Author(s): Charlotte SONNE ; Jessica CARLSSON ; Per BECH ; Ask ELKLIT ; Erik Lykke MORTENSEN
The prevalence of trauma-related psychiatric disorders is high among refugees. Despite this, little is known about the effect of pharmacological treatment for this patient group. The objective of the present study was therefore to examine differences in the effects of venlafaxine and sertraline on Post-Traumatic Stress Disorder (PTSD), depression and functional impairment in trauma-affected refugees.
The study was a randomised pragmatic trial comparing venlafaxine and sertraline in combination with psychotherapy and social counselling. PTSD symptoms were measured on the Harvard Trauma Questionnaire – part IV, which was the primary outcome measure. Other outcome measures included: Hopkins Symptom Check List-25 (depression and anxiety), Social Adjustment Scale – short version (social functioning), WHO-5 Well-being Index (quality of life), Crisis Support Scale (support from social network), Sheehan Disability Scale (disability in three areas of functioning), Hamilton Depression and Anxiety scale, the somatisation items of the Symptoms Checklist-90, Global Assessment of Functioning scales and the summarised score of pain in four body areas rated on visual analogue scales.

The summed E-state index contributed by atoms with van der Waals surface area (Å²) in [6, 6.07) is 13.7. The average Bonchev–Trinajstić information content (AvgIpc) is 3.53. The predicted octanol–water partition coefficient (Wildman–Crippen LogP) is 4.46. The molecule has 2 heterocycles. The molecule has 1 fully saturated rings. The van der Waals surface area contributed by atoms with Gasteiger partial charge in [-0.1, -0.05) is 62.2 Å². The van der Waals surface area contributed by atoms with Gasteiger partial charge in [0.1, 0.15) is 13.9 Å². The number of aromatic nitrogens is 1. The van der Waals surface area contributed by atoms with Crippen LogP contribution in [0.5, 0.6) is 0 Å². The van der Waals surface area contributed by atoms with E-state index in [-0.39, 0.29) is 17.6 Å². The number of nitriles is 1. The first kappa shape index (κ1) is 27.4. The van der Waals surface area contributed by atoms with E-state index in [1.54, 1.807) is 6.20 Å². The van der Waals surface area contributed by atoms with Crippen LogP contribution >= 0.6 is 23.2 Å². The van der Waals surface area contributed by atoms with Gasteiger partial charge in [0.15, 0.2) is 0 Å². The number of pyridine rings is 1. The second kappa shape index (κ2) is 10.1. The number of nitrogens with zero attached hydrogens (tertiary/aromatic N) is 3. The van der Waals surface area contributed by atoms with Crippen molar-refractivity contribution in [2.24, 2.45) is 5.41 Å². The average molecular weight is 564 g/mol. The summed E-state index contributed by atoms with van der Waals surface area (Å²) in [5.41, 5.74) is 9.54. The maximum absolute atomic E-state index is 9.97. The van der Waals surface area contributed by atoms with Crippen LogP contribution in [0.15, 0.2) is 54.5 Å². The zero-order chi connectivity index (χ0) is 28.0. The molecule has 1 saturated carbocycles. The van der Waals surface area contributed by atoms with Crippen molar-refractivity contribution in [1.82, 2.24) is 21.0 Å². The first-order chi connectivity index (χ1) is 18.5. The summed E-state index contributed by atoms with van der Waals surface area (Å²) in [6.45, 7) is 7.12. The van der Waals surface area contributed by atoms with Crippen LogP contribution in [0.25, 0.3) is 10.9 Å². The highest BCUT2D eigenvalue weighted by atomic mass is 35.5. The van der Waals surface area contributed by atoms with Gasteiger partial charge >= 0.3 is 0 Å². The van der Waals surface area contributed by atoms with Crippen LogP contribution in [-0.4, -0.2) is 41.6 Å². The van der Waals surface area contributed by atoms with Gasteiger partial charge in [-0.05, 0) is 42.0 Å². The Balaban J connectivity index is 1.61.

Two hundred seven adult refugee patients were included in the trial (98 in the venlafaxine and 109 in the sertraline group). Of these, 195 patients were eligible for intention-to-treat analyses. Small but significant pre-treatment to post-treatment differences were found on the Harvard Trauma Questionnaire and a number of other ratings in both groups. On the primary outcome measure, no difference was found in treatment effect between the sertraline and venlafaxine group. A significant group difference was found in favour of sertraline on the Sheehan Disability Scale.
Sertraline had a slightly better outcome than venlafaxine on some of the secondary outcome measures, but not on the primary outcome measure. Furthermore, a higher percentage of dropouts was found in the venlafaxine group compared to the sertraline group. Although this could indicate that sertraline was better tolerated, which is supported by other studies, a final conclusion on tolerability cannot be drawn from the current study due to lack of systematic reporting of side effects.
Refugee, Trauma, Venlafaxine, Sertraline, Stress disorders, Post-traumatic stress disorders, Depression